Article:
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    Thanks. Good to know that is the correct place to skim from.

    I'm using something called "Comstar Steam Clean" for the treatment (https://www.amazon.com/ipc-35-213-steam-cleaner-cmstr/dp/B01069LW2O). It seemed to stop the first batch of surging I had, but I think the extra water that has been added due to the Gorton leaking condensate/water has got me back to the same predicament.

    Is the water/condensate coming out of the Gorton #1 on the main line likely related to the surging though? My drawing at the top shows the Gorton to the LHS of the furnace in its original location (i.e. it was on an elbow from the the upright pipe, so not directly in line to be slammed with steam but close). I wanted it to be accessible for maintenance so we put a 90 elbow in, brought it 2-3 feet away from the corner, and then moved it up via a tee. It's only about an 3 inches above the main line, if that, but I am experiencing water coming out of it - especially if the auto feed kicks in while it is running.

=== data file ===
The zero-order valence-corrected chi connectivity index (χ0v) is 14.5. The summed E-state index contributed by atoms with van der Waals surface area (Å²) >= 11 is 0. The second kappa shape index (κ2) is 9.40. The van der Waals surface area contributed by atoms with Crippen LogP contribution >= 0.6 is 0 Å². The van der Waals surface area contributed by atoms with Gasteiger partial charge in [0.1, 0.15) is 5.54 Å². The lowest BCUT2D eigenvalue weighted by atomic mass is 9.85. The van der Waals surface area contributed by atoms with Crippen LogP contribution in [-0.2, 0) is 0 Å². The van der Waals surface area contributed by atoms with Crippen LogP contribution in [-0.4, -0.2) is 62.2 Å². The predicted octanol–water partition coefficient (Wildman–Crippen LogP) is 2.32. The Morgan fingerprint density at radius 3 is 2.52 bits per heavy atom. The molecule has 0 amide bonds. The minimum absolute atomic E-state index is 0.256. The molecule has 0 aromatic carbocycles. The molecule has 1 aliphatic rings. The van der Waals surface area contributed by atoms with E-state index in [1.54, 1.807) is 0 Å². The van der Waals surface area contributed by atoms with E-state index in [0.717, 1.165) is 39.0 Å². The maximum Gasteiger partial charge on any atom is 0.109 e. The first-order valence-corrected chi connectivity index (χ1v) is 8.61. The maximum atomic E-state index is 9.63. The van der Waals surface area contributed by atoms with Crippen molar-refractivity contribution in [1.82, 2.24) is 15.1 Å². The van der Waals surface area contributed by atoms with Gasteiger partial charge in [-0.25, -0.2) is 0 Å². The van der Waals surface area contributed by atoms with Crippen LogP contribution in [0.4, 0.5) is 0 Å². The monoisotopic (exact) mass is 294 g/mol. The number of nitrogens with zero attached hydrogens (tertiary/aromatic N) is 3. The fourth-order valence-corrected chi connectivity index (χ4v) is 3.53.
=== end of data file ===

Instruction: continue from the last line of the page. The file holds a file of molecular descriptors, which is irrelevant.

Any thoughts?


  • Hap_Hazzard
    Hap_Hazzard Member Posts: 2,846
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    "Steam Clean works like a sponge absorbing any cutting oil, grease, sludge or organic algae, which sits on top of the boiler water and prevents it from boiling."

    I'm skeptical. I don't know why anyone would want to put diatomaceous earth in their boiler, but I'm sure I wouldn't want to leave it there. I've heard of sodium polyacrylate as a food additive (thickener, I think). It's a long chain polymer with multiple carboxylate groups with ionically bonded sodium, which allows it to absorb huge amounts of water. They might be using its amphipathic properties to absorb oil, like a sponge, but you clean something with a sponge, you normally take the sponge out when you're finished.